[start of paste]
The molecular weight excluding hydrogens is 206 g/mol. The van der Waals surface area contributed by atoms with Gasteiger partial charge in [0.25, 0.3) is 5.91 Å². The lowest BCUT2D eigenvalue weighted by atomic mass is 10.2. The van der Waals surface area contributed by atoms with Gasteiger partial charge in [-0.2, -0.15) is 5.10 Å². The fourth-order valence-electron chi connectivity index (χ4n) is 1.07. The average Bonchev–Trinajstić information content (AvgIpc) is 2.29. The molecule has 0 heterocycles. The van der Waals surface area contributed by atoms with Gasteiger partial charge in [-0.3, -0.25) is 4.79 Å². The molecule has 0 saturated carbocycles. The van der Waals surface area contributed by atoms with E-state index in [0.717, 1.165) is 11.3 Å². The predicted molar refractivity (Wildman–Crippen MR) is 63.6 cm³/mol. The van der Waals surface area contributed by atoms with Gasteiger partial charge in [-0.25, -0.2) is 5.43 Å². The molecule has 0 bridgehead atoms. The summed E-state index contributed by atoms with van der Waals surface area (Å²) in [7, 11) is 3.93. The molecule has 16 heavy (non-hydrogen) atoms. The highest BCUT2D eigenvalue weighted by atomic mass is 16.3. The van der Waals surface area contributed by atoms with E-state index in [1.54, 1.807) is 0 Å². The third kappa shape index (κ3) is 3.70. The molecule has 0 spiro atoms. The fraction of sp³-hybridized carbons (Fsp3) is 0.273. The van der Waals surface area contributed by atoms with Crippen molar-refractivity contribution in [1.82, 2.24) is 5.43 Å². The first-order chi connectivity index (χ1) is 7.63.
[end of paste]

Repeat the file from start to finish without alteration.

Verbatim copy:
The molecular weight excluding hydrogens is 206 g/mol. The van der Waals surface area contributed by atoms with Gasteiger partial charge in [0.25, 0.3) is 5.91 Å². The lowest BCUT2D eigenvalue weighted by atomic mass is 10.2. The van der Waals surface area contributed by atoms with Gasteiger partial charge in [-0.2, -0.15) is 5.10 Å². The fourth-order valence-electron chi connectivity index (χ4n) is 1.07. The average Bonchev–Trinajstić information content (AvgIpc) is 2.29. The molecule has 0 heterocycles. The van der Waals surface area contributed by atoms with Gasteiger partial charge in [-0.3, -0.25) is 4.79 Å². The molecule has 0 saturated carbocycles. The van der Waals surface area contributed by atoms with E-state index in [0.717, 1.165) is 11.3 Å². The predicted molar refractivity (Wildman–Crippen MR) is 63.6 cm³/mol. The van der Waals surface area contributed by atoms with Gasteiger partial charge in [-0.25, -0.2) is 5.43 Å². The molecule has 0 bridgehead atoms. The summed E-state index contributed by atoms with van der Waals surface area (Å²) in [7, 11) is 3.93. The molecule has 16 heavy (non-hydrogen) atoms. The highest BCUT2D eigenvalue weighted by atomic mass is 16.3. The van der Waals surface area contributed by atoms with E-state index in [1.54, 1.807) is 0 Å². The third kappa shape index (κ3) is 3.70. The molecule has 0 spiro atoms. The fraction of sp³-hybridized carbons (Fsp3) is 0.273. The van der Waals surface area contributed by atoms with Crippen molar-refractivity contribution in [1.82, 2.24) is 5.43 Å². The first-order chi connectivity index (χ1) is 7.63.